During the late eighteenth and early nineteenth centuries, England and France were continuously at war. Such upheaval naturally upset the maritime trade between England and the Continent. Although there had been free-trade voices in the eighteenth century who thought trade even with enemies made commercial sense, by the end of the eighteenth century, the law clearly held that trading with the enemy was illegal.
Strict adherence to the legal prohibition against trading with the enemy, however, would have devastated British commerce. It was in this environment that the British license system had been born. A license was a grant from the crown that allowed its holder to trade with the enemy. To supplement the license, simulated papers were used to evade capture and condemnation by the enemy. The use of simulated papers was acknowledged in courts of law, and marine insurance policies expressly authorized journeys that used simulated papers. Indeed, the underwriters sometimes refused to insure unless false papers were used.
Courts protected merchants by allowing them to recover under insurance policies, as long as those policies expressly allowed the use of simulated papers. The rationale was that this was necessary to protect British commerce. At first, the benefits of such policies applied only to British merchants, but in the early 1810s, first the Admiralty Court, then the common law courts, expanded the construction of insurance policies to benefit alien neutrals, and eventually alien enemies. The irony of these developments was that the end result in practical effect came close to the free trade voices that had later been crowded out by case law.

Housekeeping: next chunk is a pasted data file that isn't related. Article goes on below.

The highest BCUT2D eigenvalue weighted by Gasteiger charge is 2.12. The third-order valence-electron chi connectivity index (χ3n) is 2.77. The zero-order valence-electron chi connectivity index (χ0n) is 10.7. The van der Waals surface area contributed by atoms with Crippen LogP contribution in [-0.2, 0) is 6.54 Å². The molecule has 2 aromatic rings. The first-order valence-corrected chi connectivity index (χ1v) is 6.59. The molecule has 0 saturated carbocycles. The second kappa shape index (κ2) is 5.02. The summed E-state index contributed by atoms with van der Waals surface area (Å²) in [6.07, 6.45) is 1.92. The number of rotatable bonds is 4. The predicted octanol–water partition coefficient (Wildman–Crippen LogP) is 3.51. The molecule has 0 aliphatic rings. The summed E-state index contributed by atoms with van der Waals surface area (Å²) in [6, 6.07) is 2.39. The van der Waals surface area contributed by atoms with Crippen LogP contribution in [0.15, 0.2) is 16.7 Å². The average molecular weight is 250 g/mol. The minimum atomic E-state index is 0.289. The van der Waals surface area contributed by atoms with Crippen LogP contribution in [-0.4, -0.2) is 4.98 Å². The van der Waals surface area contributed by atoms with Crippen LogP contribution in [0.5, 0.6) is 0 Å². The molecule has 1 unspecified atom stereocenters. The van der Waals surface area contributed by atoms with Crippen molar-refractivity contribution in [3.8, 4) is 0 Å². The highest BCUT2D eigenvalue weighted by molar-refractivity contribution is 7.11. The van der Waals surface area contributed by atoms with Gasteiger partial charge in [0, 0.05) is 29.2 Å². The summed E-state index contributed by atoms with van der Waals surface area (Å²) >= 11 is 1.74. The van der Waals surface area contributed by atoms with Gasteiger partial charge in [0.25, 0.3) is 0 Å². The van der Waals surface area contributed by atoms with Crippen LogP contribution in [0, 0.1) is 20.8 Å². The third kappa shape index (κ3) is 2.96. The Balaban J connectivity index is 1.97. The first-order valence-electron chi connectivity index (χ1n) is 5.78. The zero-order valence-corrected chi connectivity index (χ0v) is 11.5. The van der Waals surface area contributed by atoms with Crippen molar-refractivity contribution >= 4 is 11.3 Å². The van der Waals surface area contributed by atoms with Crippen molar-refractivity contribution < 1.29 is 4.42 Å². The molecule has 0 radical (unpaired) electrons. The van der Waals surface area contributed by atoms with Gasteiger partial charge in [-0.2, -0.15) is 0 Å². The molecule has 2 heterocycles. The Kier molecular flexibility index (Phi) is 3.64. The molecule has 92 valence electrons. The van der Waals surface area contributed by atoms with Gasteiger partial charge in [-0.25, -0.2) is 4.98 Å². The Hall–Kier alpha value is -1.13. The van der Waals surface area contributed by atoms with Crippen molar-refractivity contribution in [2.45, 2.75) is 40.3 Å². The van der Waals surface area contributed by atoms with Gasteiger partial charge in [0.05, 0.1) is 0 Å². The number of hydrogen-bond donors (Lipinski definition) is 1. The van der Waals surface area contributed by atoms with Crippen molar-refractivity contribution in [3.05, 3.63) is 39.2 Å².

Saturday, December 10, 2011
Su and Oldham on Insuring Maritime Trade with the Enemy in the Napoleonic Era
My Georgetown Law colleague James C. Oldham and Su J. Kim, an alumna and research fellow, have posted Insuring Maritime Trade with the Enemy in the Napoleonic Era, which is forthcoming in Texas International Law Journal. Here is the abstract: